I decided to go with the new ticket after all, it was probably not the cheapest option. What one should take away from this is to keep in mind that there are only few Interrail options when it comes to Eurostar, so even if the train is not full you might find that they are no Interrail allocated spaces and they won't change it for you which can be very frustrating.
London St. Pancras to Paddington: Underground additional cost as not included on Interrail ticket at the time of writing a one way ticket was GBP 4.90
Paddington to Newton Abbot: GWS is a sleeper train at night but for a bed you need to pay GBP 80. It would have been nice but the extra cost was too much for me. I slept on the seat instead, this was not difficult as there was virtually no one else there and the staff was extremely kind.
If everything had gone to plan I would have arrived in Newton Abbot around 23:00 instead I arrived the day after on 04:30.
Even though I was tired and full of a cold I made it to my destination all in one piece.
The way back was quite straightforward, Peach offered me a lift from High Heathercombe Center to Portsmouth where I wanted to go to visit Anton. After a few days I started my way back home to the mill and I did not miss any trains, I managed to find seats with difficulty on the ICE trains and I made it back home on the same day.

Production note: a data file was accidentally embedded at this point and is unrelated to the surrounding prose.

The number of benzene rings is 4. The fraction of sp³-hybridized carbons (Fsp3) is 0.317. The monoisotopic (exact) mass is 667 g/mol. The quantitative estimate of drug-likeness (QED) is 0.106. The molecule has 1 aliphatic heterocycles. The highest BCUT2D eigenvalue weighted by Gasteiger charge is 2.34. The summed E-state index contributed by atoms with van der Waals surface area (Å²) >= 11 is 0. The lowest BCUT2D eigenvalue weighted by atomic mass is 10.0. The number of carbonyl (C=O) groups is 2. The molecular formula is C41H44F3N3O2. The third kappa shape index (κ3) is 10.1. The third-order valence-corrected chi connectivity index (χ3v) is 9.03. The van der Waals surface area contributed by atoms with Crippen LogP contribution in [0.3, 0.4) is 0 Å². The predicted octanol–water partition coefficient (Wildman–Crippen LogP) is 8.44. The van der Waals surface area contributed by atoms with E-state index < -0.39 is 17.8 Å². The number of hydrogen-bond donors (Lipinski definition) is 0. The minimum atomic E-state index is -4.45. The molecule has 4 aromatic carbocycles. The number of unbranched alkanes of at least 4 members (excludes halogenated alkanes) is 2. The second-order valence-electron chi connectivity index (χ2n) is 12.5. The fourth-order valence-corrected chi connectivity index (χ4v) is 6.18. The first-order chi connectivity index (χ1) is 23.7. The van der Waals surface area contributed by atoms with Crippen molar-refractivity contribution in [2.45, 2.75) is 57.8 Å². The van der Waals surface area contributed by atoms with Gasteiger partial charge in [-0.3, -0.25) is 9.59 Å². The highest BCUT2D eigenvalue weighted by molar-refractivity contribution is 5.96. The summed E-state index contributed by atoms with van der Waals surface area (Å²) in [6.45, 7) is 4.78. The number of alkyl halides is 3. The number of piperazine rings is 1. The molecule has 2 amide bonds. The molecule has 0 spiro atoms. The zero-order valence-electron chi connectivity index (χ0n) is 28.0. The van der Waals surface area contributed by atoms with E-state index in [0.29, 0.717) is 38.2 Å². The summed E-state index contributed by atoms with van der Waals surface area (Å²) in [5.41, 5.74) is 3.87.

The costs of the Interrail ticket + Eurostar extras was around €200 for the whole trip. Unforutnately because I had to pay the new Eurostart ticket for GBP 195 this doubled my travelling costs. This was nothing to do with the trains and only my mistake which I certainly will not be repeating again any time soon.
Planning the journey
The trip was a little tiring but definitely doable and I am looking forward to try that again next time I have to go to the UK. The next level would be to try and travel to Malta in this way... maybe on my next trip home that would be a cool thing to do and document.
My main highlights of the journey were:
- I had time to read and prepare for the permaculture course on the way.
- I could see the changing landscape as I went across Germany
- I felt good about reducing my CO2 emissions by travelling on the train instead of flying
- There was a lot of people from all walks of life on the trains making me hopeful that change is possible
What could be improved:
- The cost of taking the trains was reduced because I used the interrail ticket but it was still more expensive than flying - this was the no. 1 reason people gave me for not using the train - one solution to this problem - the cost of CO2 offsetting should be integrated into the flight ticket prices and not just a voluntary add-on after all the damage being done is very real, alternatively airlines should be made to cover the costs of the damages from their CO2 emissions from the vast profits.
- Not enough seats on the trains in Germany - on both ICE long distance trains finding a seat that was not prebooked was very difficult and seemed impossible, which makes me think they should have either more carriages or more frequent trains. If you are wondering why I didn't prebook the seat it is because to do so costs money.
- The GWS night train from London to Newton Abbot had lots of carriages but was almost empty which made me think they should reduce the carraiges when they are not needed.
Would I do it again?
Yes most definitely.
Do you want to slow travel but have no idea where to start?
Ping me an email or follow the links provided in the above blog post.